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Arianna Huffington’s Third Metric Conference, And What It Means To Have It All

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"Arianna Huffington’s Third Metric Conference, And What It Means To Have It All"

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You’ve got your life in pretty good shape if the biggest wrinkle in a given week, as was the case for Huffington Post founder Arianna Huffington on Thursday, is that you’ve got the clear the furniture out of your newly-redecorated apartment to convene a group of women to discuss what Huffington calls the “Third Metric,” a definition of success that goes “beyond money and power.” A wide-ranging series of panels and interviews, the conversations suggested an interesting tack. Given that many of the women leading and participating in conversations about work-life balance, including Huffington and Lean In author Sheryl Sandberg are women who already have quite a lot, we might all be better off shifting the conversation from the mechanisms of how women strive to have it all — we’re not all going to be able to afford the same nannies and personal assistants, and we won’t all be soothed by the same morning meditations or supported by sharing a facialist with Candace Bergen — to the question of what actually constitutes “it all,” and who has access to different visions of it.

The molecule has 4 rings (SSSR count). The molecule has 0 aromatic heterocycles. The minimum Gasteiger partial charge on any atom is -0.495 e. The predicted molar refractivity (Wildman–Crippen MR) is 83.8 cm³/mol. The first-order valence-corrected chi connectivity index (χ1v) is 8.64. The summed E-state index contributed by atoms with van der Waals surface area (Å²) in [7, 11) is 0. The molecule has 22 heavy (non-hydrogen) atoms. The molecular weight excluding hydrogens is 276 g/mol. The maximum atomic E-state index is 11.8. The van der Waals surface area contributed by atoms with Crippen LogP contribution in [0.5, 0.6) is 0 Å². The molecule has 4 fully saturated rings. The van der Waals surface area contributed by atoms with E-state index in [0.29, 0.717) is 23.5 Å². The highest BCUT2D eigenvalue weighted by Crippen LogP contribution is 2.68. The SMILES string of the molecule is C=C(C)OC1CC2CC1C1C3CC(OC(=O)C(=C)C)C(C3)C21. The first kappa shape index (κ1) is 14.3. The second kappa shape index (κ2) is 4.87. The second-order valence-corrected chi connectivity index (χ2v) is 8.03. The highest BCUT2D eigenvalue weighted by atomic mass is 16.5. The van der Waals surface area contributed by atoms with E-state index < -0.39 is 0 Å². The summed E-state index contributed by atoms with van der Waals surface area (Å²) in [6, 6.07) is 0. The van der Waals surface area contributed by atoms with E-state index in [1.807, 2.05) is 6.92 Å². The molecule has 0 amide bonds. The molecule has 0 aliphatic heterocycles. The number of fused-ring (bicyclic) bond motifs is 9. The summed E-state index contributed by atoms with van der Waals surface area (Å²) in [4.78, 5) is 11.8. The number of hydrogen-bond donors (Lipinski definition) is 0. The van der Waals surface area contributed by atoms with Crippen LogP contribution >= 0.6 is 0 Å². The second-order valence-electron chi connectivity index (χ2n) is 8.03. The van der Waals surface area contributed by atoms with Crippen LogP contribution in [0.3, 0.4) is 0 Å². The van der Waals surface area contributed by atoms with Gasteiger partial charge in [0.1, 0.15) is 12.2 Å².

Over and over again, the panelists talked at least as much about what they’d decided they could do without, let go, and leave behind, as what they incorporated or added to their lives. For Sen. Claire McCaskill, (D-MO), it was housework. “I found myself divorced with three young children as the elected prosecutor in Kansas City,” she explained. “My oldest child was only six. Not only was I handling 8,000 to 10,000 felonies a year, I also had these three children, and I also had to appear absolutely invincible day in and day in….I didn’t give a shit if there were dust bunnies under the bed…All the things I’d been taught as a young girl about everything being straight and neat, I said screw that.”

Valerie Jarrett, a senior adviser to President Obama, said she’d learned a valuable lesson when she was working for then-Chicago Mayor Richard Daley, and he asked her one day what she was worried about. “I said, in just this moment of honesty, the Halloween Parade starts in 20 minutes and it’s 25 minutes away. And he said, ‘Then what are you doing here? Go,’” Jarrett explained, saying that because the parade was a particular priority for her daughter, it gained significance for Jarrett. “If I had not been there when my little darling came out with her little costume looking for me, I would not have forgiven myself. I did not make a lot of open houses, but the Halloween Parade was important to her.”